After a sudden onslaught of injuries, the Columbus Blue Jackets found themselves looking to the American Hockey League to fill out a playable NHL roster for their recent five-game road trip.
Surprisingly, overlooking players with some NHL experience—most notably, Liam Foudy and Kevin Stenlund—the Jackets opted to take a look at diminutive winger Trey Fix-Wolansky with the big club. In his brief cup of coffee with the team, “TFW” did not disappoint.
Trey Fix-Wolansky Outplaying His Draft Position
Originally selected in the seventh round—pick No. 204 overall, and for those of you keeping track, only 13 names were called after his at the 2019 NHL Draft—Fix-Wolansky has struggled to remain healthy in his three seasons since turning pro. Though limited to just 75 AHL games over the past three years, Trey has posted a respectable 26 goals and 54 points, while adding an eye-opening 55 minutes in penalties.
It’s eye-opening mainly because he’s only listed at 5’7″, 179 pounds. This follows up a 206-game Western Hockey League career, where he posted 93 goals, 245 points and 202 penalty minutes.
When you watch Fix-Wolansky play, it’s easy to see why he’s been able to stick around despite being an undersized, late-round pick. He plays a dogged style, working his way into the difficult, highly-trafficked areas of the ice, where he uses his small, stocky figure to win puck battles.
Not only will he put his opponents into the glass, but he also has good hands and vision and can score when he gets the opportunity. He’s the kind of player that teams love to have, but absolutely hate playing against. He doesn’t have typically “little guy” speed, but he gets to where he needs to be and uses his above-average hockey sense to know where the play is headed.
Fix-Wolansky Makes the Most Out of His Cup of Coffee
All of this became evident quickly in his NHL debut, a road start against the Washington Capitals. Though he skated just over five minutes, Fix-Wolansky was credited with a hit, two shots and scored his first NHL goal early in the third period.
Just two nights later in Buffalo, he earned an additional three minutes of ice time (8:13) and added his first assist to the stat column. On the road in Calgary a few nights later? Though the team was on the wrong end of a lopsided loss, TFW played almost 10 minutes and had a notable confrontation with known NHL pest Matthew Tkachuk at the final buzzer, further accenting what he can bring to the big club when called upon.
Through five NHL games, Fix-Wolansky was returned to the Cleveland Monsters (AHL); after skating an average of 6:39 per game, posting one goal, two points, four shots, and five hits.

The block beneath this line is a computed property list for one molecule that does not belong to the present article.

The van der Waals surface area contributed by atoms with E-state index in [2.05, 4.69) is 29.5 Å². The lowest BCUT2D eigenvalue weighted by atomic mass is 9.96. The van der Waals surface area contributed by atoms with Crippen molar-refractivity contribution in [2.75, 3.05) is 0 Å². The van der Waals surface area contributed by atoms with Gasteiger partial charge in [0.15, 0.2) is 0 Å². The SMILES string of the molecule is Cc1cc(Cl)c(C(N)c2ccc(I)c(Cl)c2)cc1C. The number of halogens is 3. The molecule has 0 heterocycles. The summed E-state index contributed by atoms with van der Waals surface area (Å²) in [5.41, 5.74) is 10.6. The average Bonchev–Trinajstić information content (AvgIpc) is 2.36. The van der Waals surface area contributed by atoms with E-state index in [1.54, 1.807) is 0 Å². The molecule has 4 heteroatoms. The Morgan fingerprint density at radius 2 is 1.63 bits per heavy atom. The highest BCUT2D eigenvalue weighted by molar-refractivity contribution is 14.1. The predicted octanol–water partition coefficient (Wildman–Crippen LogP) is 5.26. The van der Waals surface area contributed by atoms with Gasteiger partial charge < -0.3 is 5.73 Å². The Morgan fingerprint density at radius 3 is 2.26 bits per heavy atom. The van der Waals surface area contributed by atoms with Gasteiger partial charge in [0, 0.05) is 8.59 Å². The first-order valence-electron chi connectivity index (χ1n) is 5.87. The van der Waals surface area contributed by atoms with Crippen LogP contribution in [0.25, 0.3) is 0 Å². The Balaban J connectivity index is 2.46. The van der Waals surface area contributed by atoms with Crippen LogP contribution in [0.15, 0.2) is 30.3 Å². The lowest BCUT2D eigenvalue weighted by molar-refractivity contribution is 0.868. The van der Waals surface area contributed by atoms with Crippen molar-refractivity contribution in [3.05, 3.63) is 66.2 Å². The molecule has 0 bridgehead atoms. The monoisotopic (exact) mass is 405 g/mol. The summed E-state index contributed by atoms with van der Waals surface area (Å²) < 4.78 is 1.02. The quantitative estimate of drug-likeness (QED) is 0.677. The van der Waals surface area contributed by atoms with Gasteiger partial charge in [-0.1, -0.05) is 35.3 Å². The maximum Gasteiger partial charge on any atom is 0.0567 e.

Blue Jackets Found Tremendous Value in Fix-Wolansky
Now, these numbers may not jump out at you immediately but consider the facts. Fix-Wolansky was a seventh-round pick in what may prove to be one of the weaker drafts we saw in the 2010s. He’s listed at 5’7″, which makes him one of the smallest players to skate in the NHL this season. And, he’s barely played one full season of professional hockey due to injury and the COVID pandemic.
Only eight players taken after round four of the 2019 Draft have skated in the NHL thus far (one of them being former CBJ prospect Veini Vehvalainen, playing 11 minutes in relief). Only one other seventh-rounder has debuted (Josiah Slavin, #193, CHI, has 14 games under his belt). It’s rare to come away with actual NHL players in the seventh round, but it looks like the Blue Jackets may have done just that.
While his upside can be debated, I look at Trey Fix-Wolansky and see a potential third or fourth line winger, who can play up and down the lineup as needed. He has the skill and hands to play with other skilled players, though he won’t wow you in the way that, say, Kent Johnson will.
But, he brings energy every shift, works hard and sets a strong example, whether it’s by throwing a hit, blocking a shot, or finding the back of the net. He compares his game to that of Brad Marchand, and while I don’t think he has the same level of skill, I do think he can be that kind of under the skin-type pest, that will chip in some secondary offense, and make the Blue Jackets a harder team to play against.
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